On the Senior Thesis by Anna Geiger

As I near the end of my four years in the Creative Writing department at School of the Arts, I have begun writing my senior thesis that will embody everything I have accomplished here, from the development of my writing skill to the development of my understanding of myself and the world around me. neatly bound together in print for my friends and family to enjoy, file away, and forget about, as I will most of my memories of high school. What I will take with me are recollections of my years in the Creative Writing department, the tightest-knit and most fruitful community I have ever been a part of. As small a community as the department is, I have learned the writing style and voice of every other student, and realized how much I can discover about others through understanding their perspectives. Having spent hundreds of pages pouring over the junctures of other students, I have empathy for the unique experiences of every individual, and each of their time-worthy moments that has amounted to their present experience. Never before in my life has a community made me feel so safe, confident, or excited to discover the stories of a myriad of new people upon leaving high school.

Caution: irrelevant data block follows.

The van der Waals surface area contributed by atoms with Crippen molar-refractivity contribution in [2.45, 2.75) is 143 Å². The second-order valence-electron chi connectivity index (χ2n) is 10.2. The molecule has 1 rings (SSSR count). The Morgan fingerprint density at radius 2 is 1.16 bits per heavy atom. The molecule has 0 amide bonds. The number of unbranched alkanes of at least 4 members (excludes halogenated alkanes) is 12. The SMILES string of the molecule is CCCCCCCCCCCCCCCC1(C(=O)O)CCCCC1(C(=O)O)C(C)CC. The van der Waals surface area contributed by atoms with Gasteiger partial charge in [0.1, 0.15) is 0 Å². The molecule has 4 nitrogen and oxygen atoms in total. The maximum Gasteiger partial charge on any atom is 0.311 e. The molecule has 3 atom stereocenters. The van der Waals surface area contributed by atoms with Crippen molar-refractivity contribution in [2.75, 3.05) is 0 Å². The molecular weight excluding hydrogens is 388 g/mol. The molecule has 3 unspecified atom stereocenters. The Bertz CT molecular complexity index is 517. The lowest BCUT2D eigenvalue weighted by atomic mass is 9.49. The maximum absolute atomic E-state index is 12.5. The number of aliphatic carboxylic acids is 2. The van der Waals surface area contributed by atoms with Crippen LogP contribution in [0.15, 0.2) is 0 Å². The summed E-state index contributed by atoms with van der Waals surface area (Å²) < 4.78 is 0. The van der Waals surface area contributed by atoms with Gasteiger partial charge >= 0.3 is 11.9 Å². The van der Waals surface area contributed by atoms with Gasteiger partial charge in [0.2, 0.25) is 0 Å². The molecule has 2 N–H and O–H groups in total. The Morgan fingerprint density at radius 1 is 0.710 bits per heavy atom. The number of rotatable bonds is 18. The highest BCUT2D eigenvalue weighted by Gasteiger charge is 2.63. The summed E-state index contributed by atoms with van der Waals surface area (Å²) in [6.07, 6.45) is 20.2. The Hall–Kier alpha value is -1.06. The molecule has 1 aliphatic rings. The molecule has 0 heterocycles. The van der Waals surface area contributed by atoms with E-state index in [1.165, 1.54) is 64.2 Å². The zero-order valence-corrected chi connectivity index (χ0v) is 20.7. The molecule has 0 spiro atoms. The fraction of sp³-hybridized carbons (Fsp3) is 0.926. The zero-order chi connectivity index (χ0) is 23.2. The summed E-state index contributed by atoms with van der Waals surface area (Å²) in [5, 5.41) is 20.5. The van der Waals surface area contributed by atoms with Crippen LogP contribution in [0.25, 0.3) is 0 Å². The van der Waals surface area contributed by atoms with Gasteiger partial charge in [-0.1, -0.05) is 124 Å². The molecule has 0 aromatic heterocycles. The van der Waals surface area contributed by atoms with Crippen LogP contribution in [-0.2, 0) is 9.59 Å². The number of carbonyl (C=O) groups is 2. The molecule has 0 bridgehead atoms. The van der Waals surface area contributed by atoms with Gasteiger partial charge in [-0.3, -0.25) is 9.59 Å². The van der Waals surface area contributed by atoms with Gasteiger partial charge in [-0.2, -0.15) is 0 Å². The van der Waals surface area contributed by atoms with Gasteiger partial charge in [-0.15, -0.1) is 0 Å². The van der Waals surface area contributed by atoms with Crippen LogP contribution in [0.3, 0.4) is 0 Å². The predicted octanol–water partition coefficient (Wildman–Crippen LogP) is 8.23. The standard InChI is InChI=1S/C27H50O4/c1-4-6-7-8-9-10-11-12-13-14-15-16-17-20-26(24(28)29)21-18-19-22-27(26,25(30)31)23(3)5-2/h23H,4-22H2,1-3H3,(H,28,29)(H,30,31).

In addition to taking the time to understand the thoughts and experiences of other people, Creative Writing has led me to do the same with myself. Learning to translate into writing years of watching the sun set over the Golden Gate Bridge and dreaming of fog signals, dancing down neon Bourbon Street and swaying to the jazz of Congo Square, getting lost in the reels of the Internet Archive, has allowed me to appreciate and reflect upon my time as a teenage to an extent that I couldn’t otherwise. Taking every night to relive a new experience through writing has molded me into someone who takes no experience for granted. If I had not spent hours in a tent under lantern light scribing the sound of Aspen tree leaves in breeze or the quiet peace of my childhood home, I would never remember to appreciate them in times less tranquil.